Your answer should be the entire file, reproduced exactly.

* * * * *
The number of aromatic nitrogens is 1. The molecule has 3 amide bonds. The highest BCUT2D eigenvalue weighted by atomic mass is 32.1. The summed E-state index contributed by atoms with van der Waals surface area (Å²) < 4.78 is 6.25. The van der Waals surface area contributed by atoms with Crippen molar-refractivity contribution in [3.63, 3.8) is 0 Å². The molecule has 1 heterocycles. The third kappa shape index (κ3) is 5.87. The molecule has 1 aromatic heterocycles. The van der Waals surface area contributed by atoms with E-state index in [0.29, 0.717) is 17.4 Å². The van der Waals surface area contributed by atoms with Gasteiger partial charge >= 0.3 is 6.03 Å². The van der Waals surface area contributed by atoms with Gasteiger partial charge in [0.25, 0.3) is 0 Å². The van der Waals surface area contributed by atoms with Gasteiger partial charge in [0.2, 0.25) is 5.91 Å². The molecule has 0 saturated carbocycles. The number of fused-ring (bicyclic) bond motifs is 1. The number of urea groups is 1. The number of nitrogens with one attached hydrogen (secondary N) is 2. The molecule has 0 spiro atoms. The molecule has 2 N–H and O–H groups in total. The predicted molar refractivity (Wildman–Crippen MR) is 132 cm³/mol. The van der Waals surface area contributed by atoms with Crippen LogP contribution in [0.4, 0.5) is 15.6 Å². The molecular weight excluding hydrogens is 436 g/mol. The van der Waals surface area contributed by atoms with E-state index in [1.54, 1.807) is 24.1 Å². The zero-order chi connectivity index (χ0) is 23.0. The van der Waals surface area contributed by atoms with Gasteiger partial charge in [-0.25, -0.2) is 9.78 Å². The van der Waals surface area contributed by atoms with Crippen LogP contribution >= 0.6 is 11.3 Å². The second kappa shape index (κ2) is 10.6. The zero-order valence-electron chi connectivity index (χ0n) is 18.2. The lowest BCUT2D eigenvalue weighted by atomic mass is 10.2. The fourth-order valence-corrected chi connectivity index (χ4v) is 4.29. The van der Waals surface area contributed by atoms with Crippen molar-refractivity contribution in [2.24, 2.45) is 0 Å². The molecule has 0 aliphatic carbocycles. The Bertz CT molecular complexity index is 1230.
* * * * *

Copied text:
The number of aromatic nitrogens is 1. The molecule has 3 amide bonds. The highest BCUT2D eigenvalue weighted by atomic mass is 32.1. The summed E-state index contributed by atoms with van der Waals surface area (Å²) < 4.78 is 6.25. The van der Waals surface area contributed by atoms with Crippen molar-refractivity contribution in [3.63, 3.8) is 0 Å². The molecule has 1 heterocycles. The third kappa shape index (κ3) is 5.87. The molecule has 1 aromatic heterocycles. The van der Waals surface area contributed by atoms with E-state index in [0.29, 0.717) is 17.4 Å². The van der Waals surface area contributed by atoms with Gasteiger partial charge >= 0.3 is 6.03 Å². The van der Waals surface area contributed by atoms with Gasteiger partial charge in [0.25, 0.3) is 0 Å². The van der Waals surface area contributed by atoms with Gasteiger partial charge in [0.2, 0.25) is 5.91 Å². The molecule has 0 saturated carbocycles. The number of fused-ring (bicyclic) bond motifs is 1. The number of urea groups is 1. The number of nitrogens with one attached hydrogen (secondary N) is 2. The molecule has 0 spiro atoms. The molecule has 2 N–H and O–H groups in total. The predicted molar refractivity (Wildman–Crippen MR) is 132 cm³/mol. The van der Waals surface area contributed by atoms with Crippen LogP contribution in [0.4, 0.5) is 15.6 Å². The molecular weight excluding hydrogens is 436 g/mol. The van der Waals surface area contributed by atoms with E-state index in [1.54, 1.807) is 24.1 Å². The zero-order chi connectivity index (χ0) is 23.0. The van der Waals surface area contributed by atoms with Gasteiger partial charge in [-0.25, -0.2) is 9.78 Å². The van der Waals surface area contributed by atoms with Crippen LogP contribution >= 0.6 is 11.3 Å². The second kappa shape index (κ2) is 10.6. The zero-order valence-electron chi connectivity index (χ0n) is 18.2. The lowest BCUT2D eigenvalue weighted by atomic mass is 10.2. The fourth-order valence-corrected chi connectivity index (χ4v) is 4.29. The van der Waals surface area contributed by atoms with Crippen molar-refractivity contribution in [2.24, 2.45) is 0 Å². The molecule has 0 aliphatic carbocycles. The Bertz CT molecular complexity index is 1230.